Building ATLAS03 Feb 2016
Today I attempted to build ATLAS (Automatically Tuned Linear Algebra Software), an optimised linear algebra package which finely tunes itself to your system during the build process. While ATLAS is available through many package managers, these non-optimised builds miss out on much of the benefit of using this library.
Disable CPU Throttling
During its extensive tuning in the build process, ATLAS needs to perform a lot of profiling. For this precise profiling to work requires the disabling of CPU throttling, the process whereby modern CPUs reduce their clock frequency while idle to save power.
I was able to achieve this on my system (running Arch Linux on a computer with twin Intel(R) Xeon(R) E5-2630s) through use of the cpupower package. First, install the package:
and then assign the “performance” power governor:
This unfortunately did not work by itself on my processors due to an apparent
problem with the intel_pstate power governor. To resolve this,
restart the computer with the additional kernel parameter
intel_pstate=disable, and then execute
to enable the generic governors. Set the performance governor as above, then proceed with building ATLAS.
For reasons they are more adept to explain, the ATLAS authors strongly discourage the use of hyperthreading. To disover the IDs of unique cores on my sytem, I discovered the great likwid package. To install it:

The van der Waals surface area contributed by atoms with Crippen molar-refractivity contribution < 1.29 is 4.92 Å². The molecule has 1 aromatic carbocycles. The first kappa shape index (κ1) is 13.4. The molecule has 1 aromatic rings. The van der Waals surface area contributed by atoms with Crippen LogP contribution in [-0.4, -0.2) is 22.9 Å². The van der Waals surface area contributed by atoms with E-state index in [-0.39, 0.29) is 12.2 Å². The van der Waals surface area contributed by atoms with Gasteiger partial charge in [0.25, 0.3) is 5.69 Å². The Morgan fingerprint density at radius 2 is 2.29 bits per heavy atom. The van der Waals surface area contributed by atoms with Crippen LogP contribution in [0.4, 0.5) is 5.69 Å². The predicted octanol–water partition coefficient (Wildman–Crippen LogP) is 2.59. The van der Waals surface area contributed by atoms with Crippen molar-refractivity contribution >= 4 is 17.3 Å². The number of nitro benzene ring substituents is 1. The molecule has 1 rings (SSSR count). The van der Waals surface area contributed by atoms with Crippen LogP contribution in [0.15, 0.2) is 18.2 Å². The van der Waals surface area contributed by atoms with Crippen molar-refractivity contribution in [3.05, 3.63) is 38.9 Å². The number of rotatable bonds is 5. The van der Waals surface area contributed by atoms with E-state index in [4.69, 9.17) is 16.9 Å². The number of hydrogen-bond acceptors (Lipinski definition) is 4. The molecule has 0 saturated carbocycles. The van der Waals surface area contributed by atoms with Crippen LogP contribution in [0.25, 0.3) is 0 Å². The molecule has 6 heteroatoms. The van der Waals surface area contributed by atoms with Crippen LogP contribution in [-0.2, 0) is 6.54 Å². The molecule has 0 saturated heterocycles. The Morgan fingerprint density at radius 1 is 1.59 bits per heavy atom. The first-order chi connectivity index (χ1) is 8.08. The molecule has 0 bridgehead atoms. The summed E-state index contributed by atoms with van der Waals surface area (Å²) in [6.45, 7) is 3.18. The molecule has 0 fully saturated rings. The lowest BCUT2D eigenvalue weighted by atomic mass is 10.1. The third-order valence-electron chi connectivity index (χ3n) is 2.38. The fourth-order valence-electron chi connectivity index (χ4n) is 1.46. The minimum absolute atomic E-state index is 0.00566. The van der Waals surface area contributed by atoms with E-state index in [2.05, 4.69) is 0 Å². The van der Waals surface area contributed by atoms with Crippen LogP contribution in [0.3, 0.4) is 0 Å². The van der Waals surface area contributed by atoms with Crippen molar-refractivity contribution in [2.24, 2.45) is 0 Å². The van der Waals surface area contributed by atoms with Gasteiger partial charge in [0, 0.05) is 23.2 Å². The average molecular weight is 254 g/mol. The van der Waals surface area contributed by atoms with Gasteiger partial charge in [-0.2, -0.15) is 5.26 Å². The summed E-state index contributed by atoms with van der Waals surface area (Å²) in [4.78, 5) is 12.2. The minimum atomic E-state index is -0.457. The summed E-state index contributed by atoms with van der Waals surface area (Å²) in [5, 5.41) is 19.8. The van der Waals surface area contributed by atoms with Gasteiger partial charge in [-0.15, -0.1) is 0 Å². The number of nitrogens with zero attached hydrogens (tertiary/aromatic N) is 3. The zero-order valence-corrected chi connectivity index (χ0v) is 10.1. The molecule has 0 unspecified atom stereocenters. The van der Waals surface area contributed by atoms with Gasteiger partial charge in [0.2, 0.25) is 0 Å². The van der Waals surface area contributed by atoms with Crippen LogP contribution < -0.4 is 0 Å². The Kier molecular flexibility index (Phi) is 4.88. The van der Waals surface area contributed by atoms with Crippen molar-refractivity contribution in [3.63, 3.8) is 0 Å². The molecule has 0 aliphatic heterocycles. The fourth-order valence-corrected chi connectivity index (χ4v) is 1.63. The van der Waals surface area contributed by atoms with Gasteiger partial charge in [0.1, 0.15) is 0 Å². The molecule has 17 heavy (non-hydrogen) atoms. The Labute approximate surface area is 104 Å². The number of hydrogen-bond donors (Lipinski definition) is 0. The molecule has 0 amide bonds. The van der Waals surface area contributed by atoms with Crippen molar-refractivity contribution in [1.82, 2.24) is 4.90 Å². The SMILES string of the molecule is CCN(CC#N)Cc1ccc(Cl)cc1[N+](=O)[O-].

likwid-topology command to print, among other information, a table
of all the hyperthreads and their mappings to physical sockets and cores. This
allowed me to determine that threads 0-11 (out of 0-23) would map on to unique
We are now ready to build ATLAS itself. Download both it and the latest LAPACK release, unpack ATLAS and create a build directory. To build the software, first run the configure command in the build directory:
The first argument points to the LAPACK tarball you downloaded, the second lists the IDs of the unique threads from the step above, the next two arguments make the build system use a more accurate timer during tuning (replace MHZ with your clock speed in MHz, and do not use these options if the build will be competing for resources), and the final argument sets the maximum level of verbosity.
Once the configuration is complete, run the build with
When complete, consider running the tests:
and if desired, install to the system location with: